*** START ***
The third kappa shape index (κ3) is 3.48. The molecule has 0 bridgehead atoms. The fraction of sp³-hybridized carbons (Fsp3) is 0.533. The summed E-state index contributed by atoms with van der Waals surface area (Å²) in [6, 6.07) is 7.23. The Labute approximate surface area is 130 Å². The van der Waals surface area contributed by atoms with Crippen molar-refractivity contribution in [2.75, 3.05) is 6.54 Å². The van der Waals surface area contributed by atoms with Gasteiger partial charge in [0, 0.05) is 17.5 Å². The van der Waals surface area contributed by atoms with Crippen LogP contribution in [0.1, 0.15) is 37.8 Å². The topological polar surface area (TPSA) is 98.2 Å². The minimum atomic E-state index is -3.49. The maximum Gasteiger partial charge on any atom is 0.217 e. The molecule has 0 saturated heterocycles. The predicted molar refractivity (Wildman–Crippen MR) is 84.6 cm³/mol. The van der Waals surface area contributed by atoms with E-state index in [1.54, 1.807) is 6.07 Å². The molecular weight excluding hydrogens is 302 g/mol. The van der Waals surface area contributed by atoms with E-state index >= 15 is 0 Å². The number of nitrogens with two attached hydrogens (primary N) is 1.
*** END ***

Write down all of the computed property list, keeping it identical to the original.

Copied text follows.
The third kappa shape index (κ3) is 3.48. The molecule has 0 bridgehead atoms. The fraction of sp³-hybridized carbons (Fsp3) is 0.533. The summed E-state index contributed by atoms with van der Waals surface area (Å²) in [6, 6.07) is 7.23. The Labute approximate surface area is 130 Å². The van der Waals surface area contributed by atoms with Crippen molar-refractivity contribution in [2.75, 3.05) is 6.54 Å². The van der Waals surface area contributed by atoms with Gasteiger partial charge in [0, 0.05) is 17.5 Å². The van der Waals surface area contributed by atoms with Crippen LogP contribution in [0.1, 0.15) is 37.8 Å². The topological polar surface area (TPSA) is 98.2 Å². The minimum atomic E-state index is -3.49. The maximum Gasteiger partial charge on any atom is 0.217 e. The molecule has 0 saturated heterocycles. The predicted molar refractivity (Wildman–Crippen MR) is 84.6 cm³/mol. The van der Waals surface area contributed by atoms with E-state index in [1.54, 1.807) is 6.07 Å². The molecular weight excluding hydrogens is 302 g/mol. The van der Waals surface area contributed by atoms with E-state index >= 15 is 0 Å². The number of nitrogens with two attached hydrogens (primary N) is 1.